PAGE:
Kami offered an old-fashioned, mocking salute. “Whatever you say, Commode.”

He grunted once more and walked around them and back outside, getting himself psyched to find his own quarry.


Misha Hrelle stopped chasing after the furry brown creature he and his friend Abby Boone spotted in the mud-patched rocks at the edge of the colony, to let the human girl catch her breath, her face red and eyes wide. “Where’d it go? Where’d it go?”

His eyes stayed focused on a collection of wrinkled rocks with red and grey ribbons, his nose twitching at the scent. “There!”

Abby leaned in and peered in that direction. “I don’t see it!”

He laughed, pointing at a section of the rock. “He’s there! Keeping still!”

She leaned in, clutching the shoulder of his minikin Starfleet uniform, brightening. “I see it! Wow, Misha, you’re a great tracker!”

Misha grinned; since Peter Boone came back to the Surefoot with his cub Abby, he’s had such fun playing with someone his own age instead of his stinky baby Sister. And now they were on a real planet, with so many wonderful smells, he can show off the skills his Papa and Cousin C’Rash have been teaching him!

“Hey! You two!”

Both children turned, seeing a half-dozen colony children, Human, Tellarite and Andorian, some Misha and Abby’s age but most older by a couple of years. The oldest one, a stocky boy with a pug nose and curly ginger hair, looked angry. “What are you doing here?”

Misha was initially wary of the reaction from the older boy, but his Mama always told him to Start With A Smile. He smiled. “Hi! I’m Misha! This is Abby! We’re from the Surefoot!”

The boy looked angrier now, pointing at him. “We don’t want to know your stupid names! You have some nerve coming here now! Get off our planet!”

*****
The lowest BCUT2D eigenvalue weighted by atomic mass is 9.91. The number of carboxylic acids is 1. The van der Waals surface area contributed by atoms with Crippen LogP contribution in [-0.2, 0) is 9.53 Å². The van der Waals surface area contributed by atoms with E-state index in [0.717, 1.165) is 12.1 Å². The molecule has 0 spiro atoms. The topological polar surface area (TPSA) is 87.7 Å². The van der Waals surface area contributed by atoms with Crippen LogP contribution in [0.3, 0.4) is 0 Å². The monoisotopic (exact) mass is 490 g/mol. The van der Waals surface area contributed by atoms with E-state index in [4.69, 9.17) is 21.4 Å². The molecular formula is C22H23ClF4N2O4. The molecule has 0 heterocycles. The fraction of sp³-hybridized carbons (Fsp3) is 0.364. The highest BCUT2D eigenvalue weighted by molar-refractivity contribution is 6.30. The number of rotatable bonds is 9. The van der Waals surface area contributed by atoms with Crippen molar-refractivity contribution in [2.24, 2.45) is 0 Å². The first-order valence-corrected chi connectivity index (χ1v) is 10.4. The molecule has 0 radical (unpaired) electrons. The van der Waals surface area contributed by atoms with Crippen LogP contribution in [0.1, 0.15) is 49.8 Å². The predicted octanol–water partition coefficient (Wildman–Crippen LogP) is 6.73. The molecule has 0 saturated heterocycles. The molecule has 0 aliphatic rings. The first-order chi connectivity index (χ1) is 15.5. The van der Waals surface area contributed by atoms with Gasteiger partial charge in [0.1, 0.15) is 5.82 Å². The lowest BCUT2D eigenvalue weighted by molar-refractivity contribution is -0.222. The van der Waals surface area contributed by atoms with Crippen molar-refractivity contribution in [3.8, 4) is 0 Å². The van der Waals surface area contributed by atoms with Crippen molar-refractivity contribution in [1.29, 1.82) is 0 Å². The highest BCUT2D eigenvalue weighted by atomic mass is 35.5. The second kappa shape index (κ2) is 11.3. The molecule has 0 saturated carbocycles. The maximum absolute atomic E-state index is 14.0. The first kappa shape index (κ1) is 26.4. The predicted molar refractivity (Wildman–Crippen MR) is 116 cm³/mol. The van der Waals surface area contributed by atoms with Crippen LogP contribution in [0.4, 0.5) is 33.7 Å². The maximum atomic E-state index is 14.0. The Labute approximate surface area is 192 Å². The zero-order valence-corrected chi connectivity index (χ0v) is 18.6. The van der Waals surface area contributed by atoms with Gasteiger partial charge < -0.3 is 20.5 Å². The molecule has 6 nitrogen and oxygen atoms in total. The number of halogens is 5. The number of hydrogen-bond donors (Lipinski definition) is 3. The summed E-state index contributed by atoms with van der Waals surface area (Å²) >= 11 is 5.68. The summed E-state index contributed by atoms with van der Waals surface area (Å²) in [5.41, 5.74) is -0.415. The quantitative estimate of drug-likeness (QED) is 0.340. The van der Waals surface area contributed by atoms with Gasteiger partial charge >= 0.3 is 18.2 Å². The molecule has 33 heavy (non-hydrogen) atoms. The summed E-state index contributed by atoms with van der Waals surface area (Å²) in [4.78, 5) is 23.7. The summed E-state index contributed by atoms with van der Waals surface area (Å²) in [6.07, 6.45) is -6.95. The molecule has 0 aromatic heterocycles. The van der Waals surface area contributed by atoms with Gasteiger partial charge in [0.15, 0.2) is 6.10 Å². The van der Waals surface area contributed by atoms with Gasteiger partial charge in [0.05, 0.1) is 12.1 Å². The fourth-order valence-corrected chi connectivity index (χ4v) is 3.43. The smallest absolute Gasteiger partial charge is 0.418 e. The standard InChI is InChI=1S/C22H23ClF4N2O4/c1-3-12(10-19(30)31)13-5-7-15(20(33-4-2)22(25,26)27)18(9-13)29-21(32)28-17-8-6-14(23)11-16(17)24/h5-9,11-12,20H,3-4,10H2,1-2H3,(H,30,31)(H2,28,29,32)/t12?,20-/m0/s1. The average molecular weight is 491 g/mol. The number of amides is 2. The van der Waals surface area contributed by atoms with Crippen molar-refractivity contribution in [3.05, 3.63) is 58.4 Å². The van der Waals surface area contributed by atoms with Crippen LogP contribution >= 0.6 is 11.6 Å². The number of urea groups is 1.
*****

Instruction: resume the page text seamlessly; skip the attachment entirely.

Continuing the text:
Abby looked fearful now, tightening her hold on Misha’s arm. “Come on, Misha, let’s go…”

But the little Caitian stood his ground, staring up at the boy. “Why you being mean? We’re Starfleet! We help!”

“Starfleet doesn’t help!” the boy declared, his face turning russet. “They weren’t here when the Marauders were hurting us, killing us! They were far away, being cowards!”

Misha bared his teeth, feeling his fur stand on end and his tail twitch. “Starfleet not cowards! My Papa and Mama and Big Sister and Cousin and Godmama and me are in Starfleet! We fight Jammies and Fearies and Snakes!”

“Misha, please,” Abby pleaded.

The boy, standing a head taller, leaned in, sneering and snatching the fake combadge from Misha, dropping it to the muddy ground and stepping on it. “You’re not in Starfleet! These are just baby’s clothes! And everyone in Starfleet is a dirty coward! Especially your Fat Dad!”

Misha roared and leapt on him.


“Captain Sternhagen.”

The woman never stopped striding to her domed home, the one he had identified from perusing the Administrator’s office records. “Never heard of her.”

Hrelle persisted. He had identified her following the arrest of the so-called Invincible and his pack of a-holes, but she had avoided him while he was caught up in his duties. He assumed it was just a general reluctance to draw attention to herself. “I recognised you immediately, Captain.”

The older human stopped at her doorway, indicating her grey all-weather jumpsuit. “You’ve got the wrong woman, Commodore. I’ve never been in Starfleet.” She disappeared inside, closing the door to him.

He opened it again, stepping inside to see a cluttered mess of recycled and kitbashed equipment, sitting in a stagnant pond of stale scents. He focused on her as she stood near a table, hand wrapped around a whiskey bottle. “You’ve no right to just barge in here!”


“Sorry, I’m Ruth Sternhagen. You’re obviously mistaking me for my twin Sister Kate.” She poured herself a shot. “She died years ago.”

He crossed his arms. “You never had a Sister. In fact, you once boasted that after you, your parents swore off having any more children.”